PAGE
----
Capital One Breach…Lessons Learned
Big deal. So, we had another massive data breach involving potentially millions of exposed records, and what do we do? There are many news stories (most of the non-technical) about the breach, discussing how devastating it is. Someone got arrested. But, nothing happens in the grand scheme of things.
I would argue that a lot could happen from this breach, depending on whether MSPs use the opportunity wisely. Here are a few of the key conclusions I took from this hack.
How Not To Handle Data Breach Notifications
It was awkward to see Capital One’s response to the breach. Everyone knew it happened. And yet, the company insisted on fancy word crafting designed to fool the ignorant and infuriate those with even modest intelligence. The following is from the company’s press statement:
“No bank account numbers or Social Security numbers were compromised, other than:
About 140,000 Social Security numbers of our credit card customers
- About 80,000 linked bank account numbers of our secured credit card customers
- For our Canadian credit card customers, approximately 1 million Social Insurance Numbers were compromised in this incident.”
I had to read this statement several times before I could rule out that I was living in some alternate reality. “No social security numbers were compromised….other than about 140,000 social security numbers…” This is probably not the way you want to issue a data breach notification.
The statement does provide some more specific (although still vague) details about how the incident occurred. Capital One said, “a highly sophisticated individual was able to exploit a specific configuration vulnerability in our (emphasis added by me) infrastructure.”
It is not clear whether Paige Thompson, the former Amazon Web Services employee, actually leveraged her experience with AWS to exploit Capital One. Capital One uses AWS for its infrastructure.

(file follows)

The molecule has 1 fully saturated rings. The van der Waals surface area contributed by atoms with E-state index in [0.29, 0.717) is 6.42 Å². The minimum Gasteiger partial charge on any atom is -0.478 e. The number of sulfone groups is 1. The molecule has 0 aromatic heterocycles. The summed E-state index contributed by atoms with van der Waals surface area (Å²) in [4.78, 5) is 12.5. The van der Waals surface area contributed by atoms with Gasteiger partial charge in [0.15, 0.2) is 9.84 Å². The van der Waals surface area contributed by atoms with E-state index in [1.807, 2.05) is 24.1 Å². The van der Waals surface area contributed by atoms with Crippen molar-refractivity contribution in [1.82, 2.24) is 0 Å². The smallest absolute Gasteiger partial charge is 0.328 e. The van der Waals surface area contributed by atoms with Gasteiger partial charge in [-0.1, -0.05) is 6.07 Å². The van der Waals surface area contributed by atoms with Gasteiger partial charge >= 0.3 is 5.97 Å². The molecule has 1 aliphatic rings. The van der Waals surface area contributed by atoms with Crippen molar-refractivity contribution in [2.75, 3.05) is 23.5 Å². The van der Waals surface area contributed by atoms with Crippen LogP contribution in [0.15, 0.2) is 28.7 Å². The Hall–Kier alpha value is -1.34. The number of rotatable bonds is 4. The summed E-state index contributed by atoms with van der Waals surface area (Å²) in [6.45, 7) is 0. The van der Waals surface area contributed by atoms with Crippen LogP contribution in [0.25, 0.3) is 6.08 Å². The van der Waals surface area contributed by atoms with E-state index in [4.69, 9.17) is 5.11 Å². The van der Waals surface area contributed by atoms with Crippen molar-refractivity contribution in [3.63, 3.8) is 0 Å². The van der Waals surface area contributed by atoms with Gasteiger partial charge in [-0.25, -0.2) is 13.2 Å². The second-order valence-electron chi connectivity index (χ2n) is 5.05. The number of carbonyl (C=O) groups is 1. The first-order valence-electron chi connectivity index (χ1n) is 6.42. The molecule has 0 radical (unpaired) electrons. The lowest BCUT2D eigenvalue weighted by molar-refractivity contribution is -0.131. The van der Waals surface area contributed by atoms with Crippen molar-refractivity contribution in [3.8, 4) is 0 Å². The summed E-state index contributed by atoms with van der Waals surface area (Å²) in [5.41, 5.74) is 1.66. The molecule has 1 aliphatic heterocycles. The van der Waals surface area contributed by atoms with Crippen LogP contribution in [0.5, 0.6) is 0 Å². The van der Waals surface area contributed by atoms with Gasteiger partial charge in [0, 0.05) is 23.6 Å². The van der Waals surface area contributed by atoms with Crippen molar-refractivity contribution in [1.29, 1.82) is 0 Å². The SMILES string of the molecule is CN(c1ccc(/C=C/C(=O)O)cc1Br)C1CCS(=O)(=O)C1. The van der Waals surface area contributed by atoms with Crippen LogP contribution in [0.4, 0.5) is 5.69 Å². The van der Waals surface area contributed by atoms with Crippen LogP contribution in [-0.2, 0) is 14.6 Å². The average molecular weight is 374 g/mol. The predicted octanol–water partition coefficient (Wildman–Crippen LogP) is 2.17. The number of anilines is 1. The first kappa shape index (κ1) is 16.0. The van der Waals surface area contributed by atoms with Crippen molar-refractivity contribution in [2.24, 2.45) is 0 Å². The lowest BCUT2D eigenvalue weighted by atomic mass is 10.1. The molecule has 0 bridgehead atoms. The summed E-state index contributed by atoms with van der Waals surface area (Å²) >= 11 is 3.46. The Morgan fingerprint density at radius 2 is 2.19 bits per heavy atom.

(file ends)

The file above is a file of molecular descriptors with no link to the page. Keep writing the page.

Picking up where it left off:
Public Cloud Takes Another Hit
Although AWS denies responsibility for the Capital One breach, the incident draws unnecessary attention to the public cloud. Public cloud has, for the past several years, been receiving many attacks and critiques, some frivolous, but many which are warranted.
In a statement, Amazon said the following: “AWS was not compromised in any way and functioned as designed. The perpetrator gained access through a misconfiguration of the web application and not the underlying cloud-based infrastructure. As Capital One explained clearly in its disclosure, this type of vulnerability is not specific to the cloud.”
This incident is still a great example of how leveraging external service providers (like AWS) does not absolve you of the responsibility of locking down your customer data.
Threats Come From Everywhere
In this particular case, it wasn’t an insider job, but it was a former employee who had access (or knowledge) of sensitive data. There will be plenty of time to discuss blame later. One business conclusion to take from this breach is the importance of knowing who has access to your data and how those people could cause damage to it.
If the only conclusion is to fix a configuration setting, I believe this would be a wasted opportunity. There will always be vulnerabilities in any system. Security is not about making a network or system impenetrable; this will never happen.
MSPs should use this breach to talk to their customers about the importance of knowing their data, assessing what is most important, and developing plans to secure it.
Until then, we’ll wait for the next significant data breach, which will inevitably happen.